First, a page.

In his address to the United Negro College Fund, whose slogan is “a mind is a terrible thing to waste”, Dan Quayle was quoted as saying: “What a waste it is to lose one’s mind. Or not to have a mind is being very wasteful. How true that is.”
You might say that there is a time and place to lose one’s mind, it can be a very freeing experience.
The very nature of the mind can be a friend or a foe. One aspect of the mind is to take any real-time experience that we are having and to turn it into a film. It enables us to create space between us and the experience. This can be useful if the situation is threatening. We can observe in slow motion, we can play it back to ourselves, frame by frame, and we can observe it from different angles. We’re better able to see what the pattern is.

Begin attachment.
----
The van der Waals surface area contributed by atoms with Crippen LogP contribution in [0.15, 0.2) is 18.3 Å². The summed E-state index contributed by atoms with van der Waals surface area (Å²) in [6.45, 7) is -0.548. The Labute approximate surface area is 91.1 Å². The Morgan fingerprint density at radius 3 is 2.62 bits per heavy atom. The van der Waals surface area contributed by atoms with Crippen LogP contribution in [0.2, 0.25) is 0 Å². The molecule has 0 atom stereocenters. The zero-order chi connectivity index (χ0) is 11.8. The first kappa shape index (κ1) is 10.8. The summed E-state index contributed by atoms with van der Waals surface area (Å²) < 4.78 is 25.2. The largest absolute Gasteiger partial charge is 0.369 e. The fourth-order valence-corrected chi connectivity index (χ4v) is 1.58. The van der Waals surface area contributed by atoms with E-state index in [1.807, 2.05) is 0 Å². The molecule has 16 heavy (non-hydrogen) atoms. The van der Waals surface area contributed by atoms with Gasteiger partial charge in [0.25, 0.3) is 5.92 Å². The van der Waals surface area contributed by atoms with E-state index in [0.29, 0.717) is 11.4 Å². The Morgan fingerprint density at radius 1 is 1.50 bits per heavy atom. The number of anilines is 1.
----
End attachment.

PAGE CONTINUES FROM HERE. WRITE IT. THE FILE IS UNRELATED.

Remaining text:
The downside of this is two-fold: 1) If our nervous system is stuck in fear/fight/flight, then we’ll tend to interpret more of our experiences as threatening. This leads to overuse of the mind to create a safe distance and “takes us out of our body”. 2) When we’re using the mind in this way, we can’t be in the flow. And the flow state gives us access to so much more of our potential energy, healing, talents and humanness.
Over-analysis turns into a type of paralysis, not just with a delay of decision making. It also turns down the volume of signals in the nervous system: You feel less. There is an increase in alertness and tension and we hold our breath.
Learning to focus on the body is the key to unlocking the habit of over-thinking. We’ll look at this further in Part 2.